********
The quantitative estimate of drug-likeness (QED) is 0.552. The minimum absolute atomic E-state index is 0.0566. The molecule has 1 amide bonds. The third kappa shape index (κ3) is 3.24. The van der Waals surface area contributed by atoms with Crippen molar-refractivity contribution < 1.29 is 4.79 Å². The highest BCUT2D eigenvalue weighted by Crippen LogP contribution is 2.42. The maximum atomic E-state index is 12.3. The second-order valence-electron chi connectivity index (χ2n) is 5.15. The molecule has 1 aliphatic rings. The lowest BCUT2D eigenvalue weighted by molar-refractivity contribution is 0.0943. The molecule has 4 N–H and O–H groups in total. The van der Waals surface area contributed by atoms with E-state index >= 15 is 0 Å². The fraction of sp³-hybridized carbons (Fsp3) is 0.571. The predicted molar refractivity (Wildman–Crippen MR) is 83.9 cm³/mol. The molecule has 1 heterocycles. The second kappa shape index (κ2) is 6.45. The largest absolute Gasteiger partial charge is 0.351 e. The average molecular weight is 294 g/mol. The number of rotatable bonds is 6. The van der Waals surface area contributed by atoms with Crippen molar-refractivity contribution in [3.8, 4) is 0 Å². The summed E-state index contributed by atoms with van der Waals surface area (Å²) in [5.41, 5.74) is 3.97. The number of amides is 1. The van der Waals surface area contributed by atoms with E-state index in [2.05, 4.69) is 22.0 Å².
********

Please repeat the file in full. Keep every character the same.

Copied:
The quantitative estimate of drug-likeness (QED) is 0.552. The minimum absolute atomic E-state index is 0.0566. The molecule has 1 amide bonds. The third kappa shape index (κ3) is 3.24. The van der Waals surface area contributed by atoms with Crippen molar-refractivity contribution < 1.29 is 4.79 Å². The highest BCUT2D eigenvalue weighted by Crippen LogP contribution is 2.42. The maximum atomic E-state index is 12.3. The second-order valence-electron chi connectivity index (χ2n) is 5.15. The molecule has 1 aliphatic rings. The lowest BCUT2D eigenvalue weighted by molar-refractivity contribution is 0.0943. The molecule has 4 N–H and O–H groups in total. The van der Waals surface area contributed by atoms with E-state index >= 15 is 0 Å². The fraction of sp³-hybridized carbons (Fsp3) is 0.571. The predicted molar refractivity (Wildman–Crippen MR) is 83.9 cm³/mol. The molecule has 1 heterocycles. The second kappa shape index (κ2) is 6.45. The largest absolute Gasteiger partial charge is 0.351 e. The average molecular weight is 294 g/mol. The number of rotatable bonds is 6. The van der Waals surface area contributed by atoms with Crippen molar-refractivity contribution in [3.8, 4) is 0 Å². The summed E-state index contributed by atoms with van der Waals surface area (Å²) in [5.41, 5.74) is 3.97. The number of amides is 1. The van der Waals surface area contributed by atoms with E-state index in [2.05, 4.69) is 22.0 Å².